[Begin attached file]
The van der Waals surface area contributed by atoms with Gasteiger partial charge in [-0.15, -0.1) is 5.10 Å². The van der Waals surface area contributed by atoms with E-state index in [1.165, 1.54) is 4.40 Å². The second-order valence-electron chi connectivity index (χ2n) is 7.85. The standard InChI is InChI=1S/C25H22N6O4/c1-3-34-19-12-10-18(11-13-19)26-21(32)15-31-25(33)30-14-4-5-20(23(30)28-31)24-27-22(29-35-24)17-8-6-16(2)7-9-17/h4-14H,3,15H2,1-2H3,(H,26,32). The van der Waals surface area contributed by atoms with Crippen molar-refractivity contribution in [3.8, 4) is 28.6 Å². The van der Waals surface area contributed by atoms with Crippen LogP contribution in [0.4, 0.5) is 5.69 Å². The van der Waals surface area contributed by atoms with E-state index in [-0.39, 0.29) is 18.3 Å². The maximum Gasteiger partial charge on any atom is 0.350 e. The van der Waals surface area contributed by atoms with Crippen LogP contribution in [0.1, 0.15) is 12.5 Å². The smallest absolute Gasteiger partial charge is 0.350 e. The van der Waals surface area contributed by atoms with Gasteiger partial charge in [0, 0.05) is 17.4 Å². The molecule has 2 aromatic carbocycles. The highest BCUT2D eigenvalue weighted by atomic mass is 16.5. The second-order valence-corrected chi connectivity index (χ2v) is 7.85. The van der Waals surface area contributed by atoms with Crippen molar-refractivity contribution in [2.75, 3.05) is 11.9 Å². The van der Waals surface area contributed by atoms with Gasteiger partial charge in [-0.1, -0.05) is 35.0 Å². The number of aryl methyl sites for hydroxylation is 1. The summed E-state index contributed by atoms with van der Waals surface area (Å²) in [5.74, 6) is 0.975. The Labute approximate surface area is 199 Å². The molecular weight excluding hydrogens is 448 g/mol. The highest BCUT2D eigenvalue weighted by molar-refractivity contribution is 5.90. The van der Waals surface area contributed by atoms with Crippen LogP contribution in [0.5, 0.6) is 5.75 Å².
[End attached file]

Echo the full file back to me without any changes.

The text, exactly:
The van der Waals surface area contributed by atoms with Gasteiger partial charge in [-0.15, -0.1) is 5.10 Å². The van der Waals surface area contributed by atoms with E-state index in [1.165, 1.54) is 4.40 Å². The second-order valence-electron chi connectivity index (χ2n) is 7.85. The standard InChI is InChI=1S/C25H22N6O4/c1-3-34-19-12-10-18(11-13-19)26-21(32)15-31-25(33)30-14-4-5-20(23(30)28-31)24-27-22(29-35-24)17-8-6-16(2)7-9-17/h4-14H,3,15H2,1-2H3,(H,26,32). The van der Waals surface area contributed by atoms with Crippen molar-refractivity contribution in [3.8, 4) is 28.6 Å². The van der Waals surface area contributed by atoms with Crippen LogP contribution in [0.4, 0.5) is 5.69 Å². The van der Waals surface area contributed by atoms with E-state index in [-0.39, 0.29) is 18.3 Å². The maximum Gasteiger partial charge on any atom is 0.350 e. The van der Waals surface area contributed by atoms with Crippen LogP contribution in [0.1, 0.15) is 12.5 Å². The smallest absolute Gasteiger partial charge is 0.350 e. The van der Waals surface area contributed by atoms with Gasteiger partial charge in [0, 0.05) is 17.4 Å². The molecule has 2 aromatic carbocycles. The highest BCUT2D eigenvalue weighted by atomic mass is 16.5. The second-order valence-corrected chi connectivity index (χ2v) is 7.85. The van der Waals surface area contributed by atoms with Crippen molar-refractivity contribution in [2.75, 3.05) is 11.9 Å². The van der Waals surface area contributed by atoms with Gasteiger partial charge in [-0.1, -0.05) is 35.0 Å². The number of aryl methyl sites for hydroxylation is 1. The summed E-state index contributed by atoms with van der Waals surface area (Å²) in [5.74, 6) is 0.975. The Labute approximate surface area is 199 Å². The molecular weight excluding hydrogens is 448 g/mol. The highest BCUT2D eigenvalue weighted by molar-refractivity contribution is 5.90. The van der Waals surface area contributed by atoms with Crippen LogP contribution in [0.5, 0.6) is 5.75 Å².